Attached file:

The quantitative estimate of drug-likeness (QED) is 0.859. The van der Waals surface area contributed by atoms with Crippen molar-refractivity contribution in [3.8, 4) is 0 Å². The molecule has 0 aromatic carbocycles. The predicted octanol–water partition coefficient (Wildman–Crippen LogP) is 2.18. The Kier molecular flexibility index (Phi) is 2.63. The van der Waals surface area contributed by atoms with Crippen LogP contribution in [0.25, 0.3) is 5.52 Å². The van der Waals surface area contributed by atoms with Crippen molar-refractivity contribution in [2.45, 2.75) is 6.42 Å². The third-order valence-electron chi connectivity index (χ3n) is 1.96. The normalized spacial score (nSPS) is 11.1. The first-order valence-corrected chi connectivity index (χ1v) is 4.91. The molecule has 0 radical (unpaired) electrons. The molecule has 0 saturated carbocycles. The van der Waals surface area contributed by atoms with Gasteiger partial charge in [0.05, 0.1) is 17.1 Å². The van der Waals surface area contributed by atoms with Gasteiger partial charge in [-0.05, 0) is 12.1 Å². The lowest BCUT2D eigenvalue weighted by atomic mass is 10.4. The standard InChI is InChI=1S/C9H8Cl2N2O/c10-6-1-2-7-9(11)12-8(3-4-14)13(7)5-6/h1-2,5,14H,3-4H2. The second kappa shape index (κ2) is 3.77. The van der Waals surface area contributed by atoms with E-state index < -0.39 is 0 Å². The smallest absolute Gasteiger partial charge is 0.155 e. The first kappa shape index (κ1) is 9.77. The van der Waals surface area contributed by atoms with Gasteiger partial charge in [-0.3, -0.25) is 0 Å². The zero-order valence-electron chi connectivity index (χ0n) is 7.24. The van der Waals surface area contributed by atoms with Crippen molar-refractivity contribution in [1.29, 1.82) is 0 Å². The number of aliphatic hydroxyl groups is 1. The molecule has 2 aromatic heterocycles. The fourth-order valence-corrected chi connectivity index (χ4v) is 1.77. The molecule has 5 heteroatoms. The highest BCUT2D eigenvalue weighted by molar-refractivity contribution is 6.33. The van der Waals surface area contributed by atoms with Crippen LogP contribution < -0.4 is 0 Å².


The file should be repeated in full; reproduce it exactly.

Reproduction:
The quantitative estimate of drug-likeness (QED) is 0.859. The van der Waals surface area contributed by atoms with Crippen molar-refractivity contribution in [3.8, 4) is 0 Å². The molecule has 0 aromatic carbocycles. The predicted octanol–water partition coefficient (Wildman–Crippen LogP) is 2.18. The Kier molecular flexibility index (Phi) is 2.63. The van der Waals surface area contributed by atoms with Crippen LogP contribution in [0.25, 0.3) is 5.52 Å². The van der Waals surface area contributed by atoms with Crippen molar-refractivity contribution in [2.45, 2.75) is 6.42 Å². The third-order valence-electron chi connectivity index (χ3n) is 1.96. The normalized spacial score (nSPS) is 11.1. The first-order valence-corrected chi connectivity index (χ1v) is 4.91. The molecule has 0 radical (unpaired) electrons. The molecule has 0 saturated carbocycles. The van der Waals surface area contributed by atoms with Gasteiger partial charge in [0.05, 0.1) is 17.1 Å². The van der Waals surface area contributed by atoms with Gasteiger partial charge in [-0.05, 0) is 12.1 Å². The lowest BCUT2D eigenvalue weighted by atomic mass is 10.4. The standard InChI is InChI=1S/C9H8Cl2N2O/c10-6-1-2-7-9(11)12-8(3-4-14)13(7)5-6/h1-2,5,14H,3-4H2. The second kappa shape index (κ2) is 3.77. The van der Waals surface area contributed by atoms with E-state index < -0.39 is 0 Å². The smallest absolute Gasteiger partial charge is 0.155 e. The first kappa shape index (κ1) is 9.77. The van der Waals surface area contributed by atoms with Gasteiger partial charge in [-0.3, -0.25) is 0 Å². The zero-order valence-electron chi connectivity index (χ0n) is 7.24. The van der Waals surface area contributed by atoms with Crippen molar-refractivity contribution in [1.29, 1.82) is 0 Å². The number of aliphatic hydroxyl groups is 1. The molecule has 2 aromatic heterocycles. The fourth-order valence-corrected chi connectivity index (χ4v) is 1.77. The molecule has 5 heteroatoms. The highest BCUT2D eigenvalue weighted by molar-refractivity contribution is 6.33. The van der Waals surface area contributed by atoms with Crippen LogP contribution < -0.4 is 0 Å².